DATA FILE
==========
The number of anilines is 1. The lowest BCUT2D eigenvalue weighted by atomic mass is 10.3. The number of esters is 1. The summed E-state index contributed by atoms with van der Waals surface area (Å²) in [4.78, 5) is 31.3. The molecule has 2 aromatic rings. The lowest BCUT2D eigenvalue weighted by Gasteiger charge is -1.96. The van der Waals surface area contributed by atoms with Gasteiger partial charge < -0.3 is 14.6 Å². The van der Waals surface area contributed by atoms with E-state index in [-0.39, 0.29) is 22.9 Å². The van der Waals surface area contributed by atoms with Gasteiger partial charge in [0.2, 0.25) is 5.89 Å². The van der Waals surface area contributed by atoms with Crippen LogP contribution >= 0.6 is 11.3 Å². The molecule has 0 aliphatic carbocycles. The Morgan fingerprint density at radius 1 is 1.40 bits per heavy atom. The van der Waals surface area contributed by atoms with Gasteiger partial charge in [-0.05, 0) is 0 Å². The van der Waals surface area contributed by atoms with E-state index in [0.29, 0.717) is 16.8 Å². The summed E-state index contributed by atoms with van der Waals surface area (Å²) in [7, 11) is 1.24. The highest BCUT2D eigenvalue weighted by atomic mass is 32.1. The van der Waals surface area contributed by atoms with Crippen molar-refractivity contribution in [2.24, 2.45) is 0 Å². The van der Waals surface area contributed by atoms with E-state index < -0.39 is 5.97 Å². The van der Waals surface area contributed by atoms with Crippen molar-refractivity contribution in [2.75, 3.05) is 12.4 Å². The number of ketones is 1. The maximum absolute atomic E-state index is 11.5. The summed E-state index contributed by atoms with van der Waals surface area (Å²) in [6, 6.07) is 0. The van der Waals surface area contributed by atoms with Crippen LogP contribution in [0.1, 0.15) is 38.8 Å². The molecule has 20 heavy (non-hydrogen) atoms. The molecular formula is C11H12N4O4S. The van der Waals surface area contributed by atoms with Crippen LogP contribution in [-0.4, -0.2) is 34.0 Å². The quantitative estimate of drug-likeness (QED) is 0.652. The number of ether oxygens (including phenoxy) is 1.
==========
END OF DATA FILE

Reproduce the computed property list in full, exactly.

The number of anilines is 1. The lowest BCUT2D eigenvalue weighted by atomic mass is 10.3. The number of esters is 1. The summed E-state index contributed by atoms with van der Waals surface area (Å²) in [4.78, 5) is 31.3. The molecule has 2 aromatic rings. The lowest BCUT2D eigenvalue weighted by Gasteiger charge is -1.96. The van der Waals surface area contributed by atoms with Gasteiger partial charge < -0.3 is 14.6 Å². The van der Waals surface area contributed by atoms with E-state index in [-0.39, 0.29) is 22.9 Å². The van der Waals surface area contributed by atoms with Gasteiger partial charge in [0.2, 0.25) is 5.89 Å². The van der Waals surface area contributed by atoms with Crippen LogP contribution >= 0.6 is 11.3 Å². The molecule has 0 aliphatic carbocycles. The Morgan fingerprint density at radius 1 is 1.40 bits per heavy atom. The van der Waals surface area contributed by atoms with Gasteiger partial charge in [-0.05, 0) is 0 Å². The van der Waals surface area contributed by atoms with E-state index in [0.29, 0.717) is 16.8 Å². The summed E-state index contributed by atoms with van der Waals surface area (Å²) in [7, 11) is 1.24. The highest BCUT2D eigenvalue weighted by atomic mass is 32.1. The van der Waals surface area contributed by atoms with Crippen molar-refractivity contribution in [2.24, 2.45) is 0 Å². The van der Waals surface area contributed by atoms with E-state index < -0.39 is 5.97 Å². The van der Waals surface area contributed by atoms with Crippen molar-refractivity contribution in [2.75, 3.05) is 12.4 Å². The number of ketones is 1. The maximum absolute atomic E-state index is 11.5. The summed E-state index contributed by atoms with van der Waals surface area (Å²) in [6, 6.07) is 0. The van der Waals surface area contributed by atoms with Crippen LogP contribution in [0.1, 0.15) is 38.8 Å². The molecule has 20 heavy (non-hydrogen) atoms. The molecular formula is C11H12N4O4S. The van der Waals surface area contributed by atoms with Crippen LogP contribution in [-0.4, -0.2) is 34.0 Å². The quantitative estimate of drug-likeness (QED) is 0.652. The number of ether oxygens (including phenoxy) is 1.